(Literary Masterpieces, Critical Compilation)

Moanin’ at Midnight includes these thoughts by singer and musician Bonnie Raitt:

If I had to pick one person who does everything I loved about the blues, it would be Howlin’ Wolf. It would be the size of his voice, or just the size of him. When you’re a little pre-teenage girl and you imagine what a naked man in full arousal is like, it's Howlin’ Wolf. When I was a kid, I saw a horse in a field with an erection, and I went, “Holy shit!” That's how I feel when I hear Howlin’ Wolf—and when I met him it was the same thing. He was the scariest, most deliciously frightening bit of male testosterone I’ve ever experienced in my life.

Howlin’ Wolf was indeed a unique force of nature, performing gutbucket blues as if possessed by supernatural powers. He left behind myriad memories, a legion of fans, and a treasure trove of classic recordings that blended the down-home Delta sound he honed as a youth with the electrified style that was a Chicago blues trademark.

Embarking on a labor of love, blues aficionados James Segrest and Mark Hoffman faced two daunting tasks in writing this biography: how to assess the accuracy of stories distorted or embellished over time, and how to capture in words the emotional power of Wolf's recordings and the riveting magnetism of his live performances. To judge from favorable reviews by blues historians, the authors fared well on both counts. Among Moanin’ at Midnight's many virtues are its descriptions of the Mississippi Delta of Wolf's youth, the Memphis and Chicago music scenes at mid-twentieth century, and Wolf's influence on 1960's groups in Great Britain and the United States.

Born in 1910 and named for America's twenty-first president, Chester Arthur Burnett had a miserable youth. He claimed he got his lupine nickname from a grandfather who scared him with stories about wolves in the woods. Abandoned by his mentally unstable teenage mother, he moved in with a great-uncle who treated him like a beast of burden. Fleeing a bullwhip beating at age thirteen, he reunited with his father, a sharecropper. He sang ditties behind a plow pulled by mules and paid fifteen cents for his first harmonica.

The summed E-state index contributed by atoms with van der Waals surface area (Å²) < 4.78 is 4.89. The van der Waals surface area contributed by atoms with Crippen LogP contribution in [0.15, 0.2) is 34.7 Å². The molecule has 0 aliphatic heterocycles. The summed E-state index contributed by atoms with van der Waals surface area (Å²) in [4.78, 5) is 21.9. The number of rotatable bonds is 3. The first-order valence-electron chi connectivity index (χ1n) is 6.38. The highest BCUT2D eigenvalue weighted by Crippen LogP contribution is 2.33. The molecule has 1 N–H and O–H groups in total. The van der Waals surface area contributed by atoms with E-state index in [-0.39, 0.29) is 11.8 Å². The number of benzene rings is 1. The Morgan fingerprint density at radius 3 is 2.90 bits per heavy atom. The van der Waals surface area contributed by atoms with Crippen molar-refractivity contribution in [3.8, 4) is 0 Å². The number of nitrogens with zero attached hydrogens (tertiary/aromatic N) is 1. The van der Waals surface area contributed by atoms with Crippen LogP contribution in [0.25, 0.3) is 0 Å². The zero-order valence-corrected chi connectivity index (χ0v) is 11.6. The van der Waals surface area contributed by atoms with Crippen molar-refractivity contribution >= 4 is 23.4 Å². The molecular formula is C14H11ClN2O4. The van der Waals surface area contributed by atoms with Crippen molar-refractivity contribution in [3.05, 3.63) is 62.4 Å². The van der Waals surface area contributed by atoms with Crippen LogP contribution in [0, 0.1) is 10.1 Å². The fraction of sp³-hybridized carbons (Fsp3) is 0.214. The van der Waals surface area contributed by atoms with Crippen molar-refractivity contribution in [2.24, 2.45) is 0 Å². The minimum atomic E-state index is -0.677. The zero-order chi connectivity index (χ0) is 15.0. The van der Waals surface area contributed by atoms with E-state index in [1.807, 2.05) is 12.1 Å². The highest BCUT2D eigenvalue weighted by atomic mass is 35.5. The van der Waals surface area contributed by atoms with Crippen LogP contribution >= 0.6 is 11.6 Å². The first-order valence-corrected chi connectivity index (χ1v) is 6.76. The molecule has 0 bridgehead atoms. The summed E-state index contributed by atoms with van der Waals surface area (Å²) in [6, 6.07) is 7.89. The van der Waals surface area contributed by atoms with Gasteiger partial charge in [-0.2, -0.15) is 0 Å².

In 1927 Chester's father brought in a good crop and bought his son a guitar. As was also the case with Delta legend Robert Johnson, bluesman Charlie Patton was Wolf's most important influence. Wolf claimed he would sit outside a juke joint on Dockery's Plantation and try to imitate his mentor until one day Patton invited him to join him. Compared to farming, the life of a traveling entertainer was exciting but dangerous. Patton once had his throat cut from ear to ear during a barrelhouse brawl. A chain smoker with a weak heart, he died in 1934 at age forty-two. In a recording studio some thirty-five years later, Wolf recalled Patton being “a hard-luck boy like me.” Recalling his childhood in “Hard Luck,” Wolf sang:

Well, rocks is my pillow. Cold ground is my bed.
Highway is my home and I’d just rather be dead.
I’m walkin’. And Lord, I don’t have nowhere
to go.
The road I’m travelin’ on, the road is mud and

In 1930 Funny Papa Smith released “Howling Wolf Blues.” Around then Wolf set out on his own, performing in juke joints in Arkansas and Mississippi, sometimes for as little as a fish sandwich plus tips for requests. He also played on street corners for coins. Sonny Boy Williamson II (Alex “Rice” Miller) taught him to play harp, and the two sometimes appeared together. Wolf had such striking blue-gray eyes, feral magnetism, and ribald mannerisms that many thought he had sold his soul to the devil (including his mother, who rebuffed several efforts to establish contact). In addition to Wolf's trademark howl, he gyrated suggestively, crawled like a snake, played the guitar behind his head, and got down on all fours simulating fornication while singing, “Let Me Hump You, Baby.”

Wolf enjoyed the pleasures of many women. Israel “Wink” Clark claims Wolf “had a wife near about everywhere he went.” Frenzied females would jump on his back and ride him across the floor. One girlfriend plunged a butcher knife in his leg for flirting with a rival; Wolf allegedly kept on singing right out the door before rushing to a hospital. Once he made a hasty retreat ahead of his sexual partner's husband, jumped out a second-story window, and ran into barbed wire. In the darkness, he first believed he had been stabbed. Another cuckold severely beat a woman Wolf was seeing. Enraged, Wolf hit the man with a cotton hoe, slicing off part of his head and killing him instantly.

In Pace, Mississippi, after a white woman asked Wolf to play on her porch, her husband had him arrested. Released from jail a week later, Wolf fled, leaving behind a son and common-law wife. Having been pressured to join the Army during World War II, he reacted poorly to the regimentation and languished several months in a hospital before receiving an honorable discharge.

Widespread adoption in the South of mechanical cotton harvesters meant less money for juke-joint performers. In 1948, Wolf moved to West Memphis, Tennessee, took...

(The entire section is 2111 words.)